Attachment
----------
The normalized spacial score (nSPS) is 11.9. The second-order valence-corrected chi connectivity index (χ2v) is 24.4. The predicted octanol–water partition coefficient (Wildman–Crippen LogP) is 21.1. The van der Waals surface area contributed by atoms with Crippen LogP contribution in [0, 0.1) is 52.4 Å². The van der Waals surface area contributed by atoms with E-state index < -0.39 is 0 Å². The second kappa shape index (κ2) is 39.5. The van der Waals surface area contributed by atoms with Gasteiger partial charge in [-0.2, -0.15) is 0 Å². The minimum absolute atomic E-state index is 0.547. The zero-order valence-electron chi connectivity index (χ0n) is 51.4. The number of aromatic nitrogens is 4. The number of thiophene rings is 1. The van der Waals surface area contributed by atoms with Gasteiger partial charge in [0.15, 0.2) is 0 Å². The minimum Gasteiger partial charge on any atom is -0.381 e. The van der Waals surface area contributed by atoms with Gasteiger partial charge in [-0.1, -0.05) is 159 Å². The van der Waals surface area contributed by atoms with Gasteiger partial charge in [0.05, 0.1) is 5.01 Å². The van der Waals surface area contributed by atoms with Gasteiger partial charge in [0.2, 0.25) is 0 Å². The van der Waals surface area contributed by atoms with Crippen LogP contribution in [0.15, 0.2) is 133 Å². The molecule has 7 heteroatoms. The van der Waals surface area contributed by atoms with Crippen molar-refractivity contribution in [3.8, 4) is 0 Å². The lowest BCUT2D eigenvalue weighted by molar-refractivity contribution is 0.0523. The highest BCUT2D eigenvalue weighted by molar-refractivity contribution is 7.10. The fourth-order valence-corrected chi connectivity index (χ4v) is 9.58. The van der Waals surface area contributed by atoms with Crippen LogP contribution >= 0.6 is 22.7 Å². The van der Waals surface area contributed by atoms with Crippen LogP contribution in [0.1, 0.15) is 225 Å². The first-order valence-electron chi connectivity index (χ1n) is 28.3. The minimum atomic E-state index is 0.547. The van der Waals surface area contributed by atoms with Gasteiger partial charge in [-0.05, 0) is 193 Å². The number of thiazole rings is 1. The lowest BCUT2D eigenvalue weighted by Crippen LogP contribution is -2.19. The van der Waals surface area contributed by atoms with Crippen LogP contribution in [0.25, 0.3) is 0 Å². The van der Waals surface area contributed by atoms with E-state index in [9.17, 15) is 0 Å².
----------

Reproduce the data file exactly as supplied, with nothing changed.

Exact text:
The normalized spacial score (nSPS) is 11.9. The second-order valence-corrected chi connectivity index (χ2v) is 24.4. The predicted octanol–water partition coefficient (Wildman–Crippen LogP) is 21.1. The van der Waals surface area contributed by atoms with Crippen LogP contribution in [0, 0.1) is 52.4 Å². The van der Waals surface area contributed by atoms with E-state index < -0.39 is 0 Å². The second kappa shape index (κ2) is 39.5. The van der Waals surface area contributed by atoms with Gasteiger partial charge in [-0.2, -0.15) is 0 Å². The minimum absolute atomic E-state index is 0.547. The zero-order valence-electron chi connectivity index (χ0n) is 51.4. The number of aromatic nitrogens is 4. The number of thiophene rings is 1. The van der Waals surface area contributed by atoms with Gasteiger partial charge in [0.15, 0.2) is 0 Å². The minimum Gasteiger partial charge on any atom is -0.381 e. The van der Waals surface area contributed by atoms with Gasteiger partial charge in [-0.1, -0.05) is 159 Å². The van der Waals surface area contributed by atoms with Gasteiger partial charge in [0.05, 0.1) is 5.01 Å². The van der Waals surface area contributed by atoms with Gasteiger partial charge in [0.2, 0.25) is 0 Å². The van der Waals surface area contributed by atoms with Crippen LogP contribution in [0.15, 0.2) is 133 Å². The molecule has 7 heteroatoms. The van der Waals surface area contributed by atoms with Crippen molar-refractivity contribution in [3.8, 4) is 0 Å². The lowest BCUT2D eigenvalue weighted by molar-refractivity contribution is 0.0523. The highest BCUT2D eigenvalue weighted by molar-refractivity contribution is 7.10. The fourth-order valence-corrected chi connectivity index (χ4v) is 9.58. The van der Waals surface area contributed by atoms with Crippen LogP contribution >= 0.6 is 22.7 Å². The van der Waals surface area contributed by atoms with Crippen LogP contribution in [0.1, 0.15) is 225 Å². The first-order valence-electron chi connectivity index (χ1n) is 28.3. The minimum atomic E-state index is 0.547. The van der Waals surface area contributed by atoms with Gasteiger partial charge in [-0.05, 0) is 193 Å². The number of thiazole rings is 1. The lowest BCUT2D eigenvalue weighted by Crippen LogP contribution is -2.19. The van der Waals surface area contributed by atoms with Crippen LogP contribution in [0.25, 0.3) is 0 Å². The van der Waals surface area contributed by atoms with E-state index in [9.17, 15) is 0 Å².